The opinion of the court was delivered by: Yohn, J.
On May 23, 2008, Allied Medical Associates ("Allied") commenced this civil action against State Farm Mutual Automobile Insurance Company and State Farm Fire and Casualty Company (collectively, "State Farm"). Prior to filing an answer, State Farm filed a counterclaim against Allied, David Kirstein and Bryan Ehrlich*fn1 (collectively, "counterclaim-defendants"). Presently before the court is counterclaim-defendants' motion to dismiss and/or strike State Farm's counterclaim, in which counterclaim-defendants argue that the counterclaim is procedurally improper. For the reasons that follow, I agree and will grant counterclaim- defendants' motion.
As the factual allegations are not relevant to my decision, I will forgo discussion of the allegations contained in State Farm's counterclaim. Instead, the relevant discussion centers on the procedural posture of this case.
On May 23, 2008, Allied filed its complaint against State Farm. Prior to answering, State Farm filed a counterclaim against Allied, David Kirstein and Bryan Ehrlich. (Doc. No. 22.) On November 12, 2008, counterclaim-defendants filed a motion to dismiss and/or strike the counterclaim.*fn2 (Doc. No. 41.) State Farm filed its response on November 25, 2008. Counterclaim-defendants, with the court's permission, amended their motion to dismiss on December 12, 2008. Finally, counterclaim-defendants filed a reply on January 2, 2009. Thus, the issues presented by counterclaim-defendants' motion are ripe for review.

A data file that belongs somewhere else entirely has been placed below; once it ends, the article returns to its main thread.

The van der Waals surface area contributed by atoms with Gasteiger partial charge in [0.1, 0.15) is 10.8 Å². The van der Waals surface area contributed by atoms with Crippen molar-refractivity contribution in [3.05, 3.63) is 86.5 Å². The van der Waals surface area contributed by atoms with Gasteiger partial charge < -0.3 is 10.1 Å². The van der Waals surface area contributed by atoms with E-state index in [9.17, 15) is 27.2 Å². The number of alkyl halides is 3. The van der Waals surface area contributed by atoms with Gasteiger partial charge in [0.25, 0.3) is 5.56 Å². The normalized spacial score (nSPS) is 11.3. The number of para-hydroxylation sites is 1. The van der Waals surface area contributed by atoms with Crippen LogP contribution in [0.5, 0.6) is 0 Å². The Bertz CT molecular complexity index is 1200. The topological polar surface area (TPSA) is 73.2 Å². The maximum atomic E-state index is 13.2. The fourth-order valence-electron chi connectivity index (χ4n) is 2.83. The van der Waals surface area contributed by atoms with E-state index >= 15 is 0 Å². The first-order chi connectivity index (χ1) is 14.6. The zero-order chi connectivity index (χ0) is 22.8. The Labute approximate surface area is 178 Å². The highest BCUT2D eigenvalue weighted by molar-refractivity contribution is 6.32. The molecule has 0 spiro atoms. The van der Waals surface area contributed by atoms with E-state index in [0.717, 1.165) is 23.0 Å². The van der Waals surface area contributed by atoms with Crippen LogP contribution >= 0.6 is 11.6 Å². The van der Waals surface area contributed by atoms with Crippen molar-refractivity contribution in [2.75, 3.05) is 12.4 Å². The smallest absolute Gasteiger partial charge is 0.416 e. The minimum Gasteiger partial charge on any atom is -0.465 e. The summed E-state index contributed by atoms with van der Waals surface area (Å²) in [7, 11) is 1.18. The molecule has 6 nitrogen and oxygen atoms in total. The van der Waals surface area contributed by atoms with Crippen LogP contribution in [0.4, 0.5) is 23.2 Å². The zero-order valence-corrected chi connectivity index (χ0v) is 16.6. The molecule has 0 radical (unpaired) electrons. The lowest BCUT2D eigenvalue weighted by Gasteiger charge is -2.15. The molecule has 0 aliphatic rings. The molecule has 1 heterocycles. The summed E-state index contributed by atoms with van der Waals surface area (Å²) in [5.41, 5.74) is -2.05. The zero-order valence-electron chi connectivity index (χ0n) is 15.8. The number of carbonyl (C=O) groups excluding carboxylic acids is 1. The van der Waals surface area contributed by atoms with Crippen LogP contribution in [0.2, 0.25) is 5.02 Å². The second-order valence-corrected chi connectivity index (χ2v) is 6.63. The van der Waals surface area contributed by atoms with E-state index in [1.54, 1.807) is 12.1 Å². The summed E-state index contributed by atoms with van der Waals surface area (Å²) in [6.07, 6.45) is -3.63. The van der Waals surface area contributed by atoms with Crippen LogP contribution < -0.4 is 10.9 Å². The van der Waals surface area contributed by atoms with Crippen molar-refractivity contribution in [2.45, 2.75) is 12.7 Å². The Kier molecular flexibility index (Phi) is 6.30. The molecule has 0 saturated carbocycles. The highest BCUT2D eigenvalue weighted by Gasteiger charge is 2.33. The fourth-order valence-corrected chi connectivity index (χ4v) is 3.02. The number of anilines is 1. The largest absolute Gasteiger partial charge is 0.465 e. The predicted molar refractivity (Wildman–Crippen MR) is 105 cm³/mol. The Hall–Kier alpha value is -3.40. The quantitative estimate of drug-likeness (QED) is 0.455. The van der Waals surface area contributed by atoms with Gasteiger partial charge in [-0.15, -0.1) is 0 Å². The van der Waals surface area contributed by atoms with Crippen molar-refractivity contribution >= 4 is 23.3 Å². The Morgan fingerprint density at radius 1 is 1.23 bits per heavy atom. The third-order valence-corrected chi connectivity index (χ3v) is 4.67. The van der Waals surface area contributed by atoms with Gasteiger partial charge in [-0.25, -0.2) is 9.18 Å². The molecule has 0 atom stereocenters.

Counterclaim-defendants argue that State Farm's counterclaim is procedurally improper because it was not filed as part of a "pleading."*fn3 State Farm does not challenge this argument substantively; rather, State Farm contends that it is not aware of any case law that supports the dismissal of a counterclaim if the counterclaim is filed improperly.
The interplay between Federal Rules of Civil Procedure 7(a) and 13 forbids parties from raising a counterclaim separate from and outside of a recognized pleading. Rule 13 sets forth the procedure for filing counterclaims, both mandatory (Rule 13(a)) and permissive (Rule 13(b)). See Fed. R. Civ. Pro. 13(a) ("A pleading must state as a counterclaim . . . ." (emphasis added)); Fed. R. Civ. Pro. 13(b) ("A pleading may state as a counterclaim . . . ." (emphasis added)); cf. Fed. R. Civ. Pro. 13(g) ("A pleading may state as a cross-claim . . . ." (emphasis added)). Because counterclaims raised pursuant to Rule 13 must be stated in a pleading and because Rule 13 is the only federal rule that addresses how to raise a counterclaim, parties who wish to raise a counterclaim must do so in a pleading. The remaining question, therefore, is whether a counterclaim is itself a pleading. The only recognized "pleadings" under the federal rules are enumerated in Rule 7(a), which provides:
Pleadings. Only these pleadings are allowed:
(2) an answer to a complaint;
(3) an answer to a counterclaim designated as a counterclaim;